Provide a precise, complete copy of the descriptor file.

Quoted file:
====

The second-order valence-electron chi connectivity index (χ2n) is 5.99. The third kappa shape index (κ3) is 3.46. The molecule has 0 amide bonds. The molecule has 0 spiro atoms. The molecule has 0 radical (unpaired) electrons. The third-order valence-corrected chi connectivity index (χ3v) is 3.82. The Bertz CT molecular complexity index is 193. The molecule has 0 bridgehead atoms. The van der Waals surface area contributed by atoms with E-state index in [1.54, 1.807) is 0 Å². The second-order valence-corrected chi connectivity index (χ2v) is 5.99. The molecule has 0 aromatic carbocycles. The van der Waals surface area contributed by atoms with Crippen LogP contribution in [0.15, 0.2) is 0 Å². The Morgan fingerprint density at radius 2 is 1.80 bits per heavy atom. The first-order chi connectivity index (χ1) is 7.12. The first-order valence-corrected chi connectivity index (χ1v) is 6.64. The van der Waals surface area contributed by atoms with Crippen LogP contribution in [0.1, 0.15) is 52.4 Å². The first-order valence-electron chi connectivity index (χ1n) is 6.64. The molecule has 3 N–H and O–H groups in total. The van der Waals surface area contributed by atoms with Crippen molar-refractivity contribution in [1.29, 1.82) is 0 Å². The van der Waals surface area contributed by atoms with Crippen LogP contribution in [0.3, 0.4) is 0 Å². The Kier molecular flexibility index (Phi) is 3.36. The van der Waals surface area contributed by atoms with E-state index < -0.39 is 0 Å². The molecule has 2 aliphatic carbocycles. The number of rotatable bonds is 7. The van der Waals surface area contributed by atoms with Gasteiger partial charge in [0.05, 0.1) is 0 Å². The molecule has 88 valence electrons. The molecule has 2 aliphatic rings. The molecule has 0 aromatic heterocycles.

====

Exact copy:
The second-order valence-electron chi connectivity index (χ2n) is 5.99. The third kappa shape index (κ3) is 3.46. The molecule has 0 amide bonds. The molecule has 0 spiro atoms. The molecule has 0 radical (unpaired) electrons. The third-order valence-corrected chi connectivity index (χ3v) is 3.82. The Bertz CT molecular complexity index is 193. The molecule has 0 bridgehead atoms. The van der Waals surface area contributed by atoms with E-state index in [1.54, 1.807) is 0 Å². The second-order valence-corrected chi connectivity index (χ2v) is 5.99. The molecule has 0 aromatic carbocycles. The van der Waals surface area contributed by atoms with Crippen LogP contribution in [0.15, 0.2) is 0 Å². The Morgan fingerprint density at radius 2 is 1.80 bits per heavy atom. The first-order chi connectivity index (χ1) is 7.12. The first-order valence-corrected chi connectivity index (χ1v) is 6.64. The van der Waals surface area contributed by atoms with Crippen LogP contribution in [0.1, 0.15) is 52.4 Å². The first-order valence-electron chi connectivity index (χ1n) is 6.64. The molecule has 3 N–H and O–H groups in total. The van der Waals surface area contributed by atoms with Crippen molar-refractivity contribution in [1.29, 1.82) is 0 Å². The van der Waals surface area contributed by atoms with Crippen LogP contribution in [0.3, 0.4) is 0 Å². The Kier molecular flexibility index (Phi) is 3.36. The van der Waals surface area contributed by atoms with E-state index < -0.39 is 0 Å². The molecule has 2 aliphatic carbocycles. The number of rotatable bonds is 7. The van der Waals surface area contributed by atoms with Gasteiger partial charge in [0.05, 0.1) is 0 Å². The molecule has 88 valence electrons. The molecule has 2 aliphatic rings. The molecule has 0 aromatic heterocycles.